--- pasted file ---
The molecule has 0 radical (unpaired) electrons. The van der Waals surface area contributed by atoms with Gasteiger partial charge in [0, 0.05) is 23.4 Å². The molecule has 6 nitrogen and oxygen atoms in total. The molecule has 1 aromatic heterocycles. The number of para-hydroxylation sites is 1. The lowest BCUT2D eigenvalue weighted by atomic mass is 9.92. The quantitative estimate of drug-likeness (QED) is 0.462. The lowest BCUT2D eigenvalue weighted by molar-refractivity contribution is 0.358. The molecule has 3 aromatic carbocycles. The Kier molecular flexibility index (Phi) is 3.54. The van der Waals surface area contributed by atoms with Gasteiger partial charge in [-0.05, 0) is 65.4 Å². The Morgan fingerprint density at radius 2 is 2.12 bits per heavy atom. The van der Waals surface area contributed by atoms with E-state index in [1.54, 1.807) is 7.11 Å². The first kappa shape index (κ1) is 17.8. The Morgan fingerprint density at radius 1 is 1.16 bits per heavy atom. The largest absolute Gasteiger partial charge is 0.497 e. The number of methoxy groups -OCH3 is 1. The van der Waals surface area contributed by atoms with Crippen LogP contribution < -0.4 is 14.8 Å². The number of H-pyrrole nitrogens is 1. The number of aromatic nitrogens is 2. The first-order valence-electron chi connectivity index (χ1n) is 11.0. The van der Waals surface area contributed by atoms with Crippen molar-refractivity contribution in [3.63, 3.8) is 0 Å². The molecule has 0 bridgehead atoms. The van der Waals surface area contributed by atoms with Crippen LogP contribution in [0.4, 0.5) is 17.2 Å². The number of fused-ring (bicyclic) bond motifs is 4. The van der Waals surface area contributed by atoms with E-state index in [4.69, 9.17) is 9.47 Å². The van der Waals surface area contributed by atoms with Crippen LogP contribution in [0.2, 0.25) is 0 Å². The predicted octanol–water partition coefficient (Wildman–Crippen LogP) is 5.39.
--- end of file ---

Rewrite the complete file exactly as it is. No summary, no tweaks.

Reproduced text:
The molecule has 0 radical (unpaired) electrons. The van der Waals surface area contributed by atoms with Gasteiger partial charge in [0, 0.05) is 23.4 Å². The molecule has 6 nitrogen and oxygen atoms in total. The molecule has 1 aromatic heterocycles. The number of para-hydroxylation sites is 1. The lowest BCUT2D eigenvalue weighted by atomic mass is 9.92. The quantitative estimate of drug-likeness (QED) is 0.462. The lowest BCUT2D eigenvalue weighted by molar-refractivity contribution is 0.358. The molecule has 3 aromatic carbocycles. The Kier molecular flexibility index (Phi) is 3.54. The van der Waals surface area contributed by atoms with Gasteiger partial charge in [-0.05, 0) is 65.4 Å². The Morgan fingerprint density at radius 2 is 2.12 bits per heavy atom. The van der Waals surface area contributed by atoms with E-state index in [1.54, 1.807) is 7.11 Å². The first kappa shape index (κ1) is 17.8. The Morgan fingerprint density at radius 1 is 1.16 bits per heavy atom. The largest absolute Gasteiger partial charge is 0.497 e. The number of methoxy groups -OCH3 is 1. The van der Waals surface area contributed by atoms with Crippen LogP contribution < -0.4 is 14.8 Å². The number of H-pyrrole nitrogens is 1. The number of aromatic nitrogens is 2. The first-order valence-electron chi connectivity index (χ1n) is 11.0. The van der Waals surface area contributed by atoms with Crippen molar-refractivity contribution in [3.63, 3.8) is 0 Å². The molecule has 0 bridgehead atoms. The van der Waals surface area contributed by atoms with Crippen LogP contribution in [0.4, 0.5) is 17.2 Å². The number of fused-ring (bicyclic) bond motifs is 4. The van der Waals surface area contributed by atoms with E-state index in [4.69, 9.17) is 9.47 Å². The van der Waals surface area contributed by atoms with Crippen LogP contribution in [0.2, 0.25) is 0 Å². The predicted octanol–water partition coefficient (Wildman–Crippen LogP) is 5.39.